Freedom of Conscience Defense Fund attorneys representing Christian cake artist Cathy Miller and Tastries Bakery filed today an answer to the California’s lawsuit brought on behalf of a same-sex couple who complained that Miller discriminated against them when she declined to create a custom cake for their wedding celebration. In addition to denying all allegations, Miller asserts fifteen legal defenses, including that the First Amendment protects her right to decline to create custom cakes that violate her Christian faith. Miller also argues the same-sex couple fraudulently targeted her because, under California law, the women can collect up to $25,000 if they receive a favorable judgment.
“As a practicing Christian and law-abiding business owner, Cathy welcomingly serves all customers,” said Daniel Piedra, FCDF’s executive director. “Cathy has never and will never discriminate against LGBT persons, yet California bureaucrats are determined to humiliate Cathy and shutter her bakery. Their relentless hostility, which includes this meritless lawsuit, is motivated solely by their anti-religious animus.”
In August 2017, Eileen and Mireya Rodriguez-Del Rio, a married same-sex couple, asked Miller to create a cake for their wedding celebration. Miller declined the request because the custom cake would have expressed messages about marriage that conflict with her Christian faith. The couple filed a discrimination complaint with California’s Department of Fair Employment and Housing (DFEH), the agency that enforces the State’s anti-discrimination law. The DFEH sued Miller, seeking a court order that would force Cathy to create custom cakes for everyone or no cakes at all. In February 2018, state court judge David Lampe ruled in Miller’s favor, holding that her beliefs are protected by the First Amendment. Despite losing in court, the DFEH sued Miller again in October 2018.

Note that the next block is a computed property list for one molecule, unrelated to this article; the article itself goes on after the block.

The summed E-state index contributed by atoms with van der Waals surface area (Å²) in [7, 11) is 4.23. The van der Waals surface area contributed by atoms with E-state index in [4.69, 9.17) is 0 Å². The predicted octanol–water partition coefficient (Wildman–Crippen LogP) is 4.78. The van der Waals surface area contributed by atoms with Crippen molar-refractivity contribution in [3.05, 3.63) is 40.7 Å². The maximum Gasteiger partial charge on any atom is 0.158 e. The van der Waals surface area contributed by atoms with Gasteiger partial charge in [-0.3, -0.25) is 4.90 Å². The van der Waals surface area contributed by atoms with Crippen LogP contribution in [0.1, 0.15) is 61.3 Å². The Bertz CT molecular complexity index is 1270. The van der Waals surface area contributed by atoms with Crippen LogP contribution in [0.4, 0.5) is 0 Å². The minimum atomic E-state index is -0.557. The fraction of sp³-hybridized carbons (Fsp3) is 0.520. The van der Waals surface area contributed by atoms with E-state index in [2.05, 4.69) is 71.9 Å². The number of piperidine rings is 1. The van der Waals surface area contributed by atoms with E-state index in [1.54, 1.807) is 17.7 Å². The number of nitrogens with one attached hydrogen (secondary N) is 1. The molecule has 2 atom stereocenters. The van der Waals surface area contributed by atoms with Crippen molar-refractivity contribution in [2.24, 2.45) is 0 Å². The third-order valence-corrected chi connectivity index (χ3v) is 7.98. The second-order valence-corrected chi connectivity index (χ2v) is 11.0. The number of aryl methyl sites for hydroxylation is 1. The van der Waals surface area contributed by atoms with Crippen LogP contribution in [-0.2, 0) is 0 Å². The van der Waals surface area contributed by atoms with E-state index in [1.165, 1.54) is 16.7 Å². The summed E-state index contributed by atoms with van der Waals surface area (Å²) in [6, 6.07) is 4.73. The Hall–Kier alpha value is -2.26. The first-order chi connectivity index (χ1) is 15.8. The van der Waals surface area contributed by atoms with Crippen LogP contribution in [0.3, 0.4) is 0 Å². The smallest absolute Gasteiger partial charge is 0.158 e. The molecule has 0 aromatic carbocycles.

As the FCDF’s Answer explains,
The DFEH is putting the defendants in an impossible dilemma: They must either violate their sincerely held religious beliefs or face crippling fines, punishment, and public humiliation. Moreover, because the defendants do not discriminate on the basis of sexual orientation, forcing them to express messages or celebrate events that violate their religious beliefs does not further any compelling government interest under strict scrutiny.
“California’s government lawyers are ignoring their earlier loss and are continuing to single out Cathy to punish her for her religious beliefs,” said Piedra. “Even though Cathy serves all customers and simply declines to create custom cakes that express messages or celebrate events that violate her Christian faith, the government is intent on destroying her—something the U.S. Supreme Court has already forbidden in the Masterpiece Cakeshop case. Neither Cathy nor any other creative professional should be targeted by the government for living and working according to their religious beliefs.”
Now that the Answer has been filed, the case will move forward toward trial. The case is Department of Fair Employment and Housing v. Cathy’s Creations, et al., BCV-18-102633, in the Superior Court of the State of California County of Kern.